Ecommerce: It’s Business And Personal
Today, ecommerce is bigger than ever. In 2017, ecommerce revenue increased by nearly 25%, and by 2022, experts predict it will make up 17% of US retail sales.
As ecommerce activity grows in the retail sector, so does the number of stakeholders in B2B purchasing committees, thereby extending the buying cycle to over 16 months according to Gartner research.
For B2B companies, the combination of these trends presents an opportunity to connect with unprecedented amounts of anonymous buyers as they navigate their buying journeys online. However, B2B vendors are trying—and failing—to coax their prospective buyers out of hiding with strategies like gated content, opt-in newsletters, and—the most labor-intensive option—collecting visitors’ names at trade-show booths.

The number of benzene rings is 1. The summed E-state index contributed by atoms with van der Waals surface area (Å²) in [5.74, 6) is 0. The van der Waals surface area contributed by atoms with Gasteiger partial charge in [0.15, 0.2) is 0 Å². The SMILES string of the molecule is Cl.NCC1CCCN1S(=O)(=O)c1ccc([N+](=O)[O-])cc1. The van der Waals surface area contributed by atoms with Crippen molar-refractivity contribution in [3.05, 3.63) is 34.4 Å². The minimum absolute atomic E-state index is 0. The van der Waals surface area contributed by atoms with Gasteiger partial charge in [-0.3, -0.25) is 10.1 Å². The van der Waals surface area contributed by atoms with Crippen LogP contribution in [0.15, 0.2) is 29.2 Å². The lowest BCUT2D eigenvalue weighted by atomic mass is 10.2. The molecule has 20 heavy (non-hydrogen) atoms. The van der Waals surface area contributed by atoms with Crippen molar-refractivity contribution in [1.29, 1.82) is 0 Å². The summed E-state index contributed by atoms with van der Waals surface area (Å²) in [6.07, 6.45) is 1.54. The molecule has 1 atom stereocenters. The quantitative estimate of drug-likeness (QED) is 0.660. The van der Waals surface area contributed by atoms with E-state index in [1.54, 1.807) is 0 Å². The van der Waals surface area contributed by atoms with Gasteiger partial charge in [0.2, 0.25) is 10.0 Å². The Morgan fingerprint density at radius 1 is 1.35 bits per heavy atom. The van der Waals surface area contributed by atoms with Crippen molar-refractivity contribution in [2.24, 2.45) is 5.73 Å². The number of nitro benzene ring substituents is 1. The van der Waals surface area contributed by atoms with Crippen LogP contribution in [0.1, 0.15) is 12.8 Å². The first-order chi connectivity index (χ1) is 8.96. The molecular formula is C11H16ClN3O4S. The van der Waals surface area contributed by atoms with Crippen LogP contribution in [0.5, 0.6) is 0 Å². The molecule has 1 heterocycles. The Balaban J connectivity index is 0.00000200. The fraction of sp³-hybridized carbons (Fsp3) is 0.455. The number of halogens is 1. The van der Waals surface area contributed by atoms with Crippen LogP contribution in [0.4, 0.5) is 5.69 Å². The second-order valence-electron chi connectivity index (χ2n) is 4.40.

The modern B2B buyer has evolved mechanisms to avoid these classic strategies. In 2018, buyers prioritize gathering information themselves rather than initiating contact to learn more about the products they’re researching.Unlike traditional, brick-and-mortar commercial interactions or physical meetings with salespeople, flying under the radar means doing research on their own time while steering clear of sales until they’re ready to talk. They like ecommerce because it’s not personal.
Today, it’s the suppliers’ jobs to make it personal — without driving the customer away.
Of course, that’s easier said than done. But innovative marketers have found ways to reach more and more members of these elusive buying committees through ABM.
Coaxing anonymous buyers into reluctantly identifying themselves is losing its efficacy in B2B marketing. Through ABM’s IP-sensing technology, which is used to deliver personal account-based advertising and account-based retargeting campaigns, however, suppliers can not only identify prospective buyers early on, but steadily build relationships with stakeholders over time via customized, relevant content designed specifically for their target accounts.